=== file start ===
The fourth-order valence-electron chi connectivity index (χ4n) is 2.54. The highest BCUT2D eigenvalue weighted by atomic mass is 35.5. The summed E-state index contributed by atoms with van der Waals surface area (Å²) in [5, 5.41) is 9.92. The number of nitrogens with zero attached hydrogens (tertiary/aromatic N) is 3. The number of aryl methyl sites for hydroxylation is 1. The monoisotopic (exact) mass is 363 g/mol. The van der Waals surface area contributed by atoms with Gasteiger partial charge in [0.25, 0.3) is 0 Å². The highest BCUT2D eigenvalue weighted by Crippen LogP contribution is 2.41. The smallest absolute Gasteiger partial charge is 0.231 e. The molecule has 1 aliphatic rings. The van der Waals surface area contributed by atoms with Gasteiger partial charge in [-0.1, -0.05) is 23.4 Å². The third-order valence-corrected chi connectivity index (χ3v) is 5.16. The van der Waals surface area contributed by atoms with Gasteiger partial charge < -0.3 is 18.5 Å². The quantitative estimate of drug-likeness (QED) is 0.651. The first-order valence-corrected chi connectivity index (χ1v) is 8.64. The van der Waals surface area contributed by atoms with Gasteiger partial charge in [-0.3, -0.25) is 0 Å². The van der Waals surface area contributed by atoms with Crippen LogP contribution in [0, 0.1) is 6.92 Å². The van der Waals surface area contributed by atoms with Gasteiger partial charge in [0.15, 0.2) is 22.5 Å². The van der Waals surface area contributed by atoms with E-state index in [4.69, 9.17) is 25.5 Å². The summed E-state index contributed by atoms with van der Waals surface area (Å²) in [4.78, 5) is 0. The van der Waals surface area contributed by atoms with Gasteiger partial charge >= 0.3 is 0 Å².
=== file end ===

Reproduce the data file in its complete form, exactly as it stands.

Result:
The fourth-order valence-electron chi connectivity index (χ4n) is 2.54. The highest BCUT2D eigenvalue weighted by atomic mass is 35.5. The summed E-state index contributed by atoms with van der Waals surface area (Å²) in [5, 5.41) is 9.92. The number of nitrogens with zero attached hydrogens (tertiary/aromatic N) is 3. The number of aryl methyl sites for hydroxylation is 1. The monoisotopic (exact) mass is 363 g/mol. The van der Waals surface area contributed by atoms with Gasteiger partial charge in [0.25, 0.3) is 0 Å². The highest BCUT2D eigenvalue weighted by Crippen LogP contribution is 2.41. The smallest absolute Gasteiger partial charge is 0.231 e. The molecule has 1 aliphatic rings. The van der Waals surface area contributed by atoms with Gasteiger partial charge in [-0.1, -0.05) is 23.4 Å². The third-order valence-corrected chi connectivity index (χ3v) is 5.16. The van der Waals surface area contributed by atoms with Gasteiger partial charge < -0.3 is 18.5 Å². The quantitative estimate of drug-likeness (QED) is 0.651. The first-order valence-corrected chi connectivity index (χ1v) is 8.64. The van der Waals surface area contributed by atoms with Gasteiger partial charge in [-0.3, -0.25) is 0 Å². The van der Waals surface area contributed by atoms with Crippen LogP contribution in [0, 0.1) is 6.92 Å². The van der Waals surface area contributed by atoms with Gasteiger partial charge in [0.15, 0.2) is 22.5 Å². The van der Waals surface area contributed by atoms with E-state index in [4.69, 9.17) is 25.5 Å². The summed E-state index contributed by atoms with van der Waals surface area (Å²) in [4.78, 5) is 0. The van der Waals surface area contributed by atoms with Gasteiger partial charge >= 0.3 is 0 Å².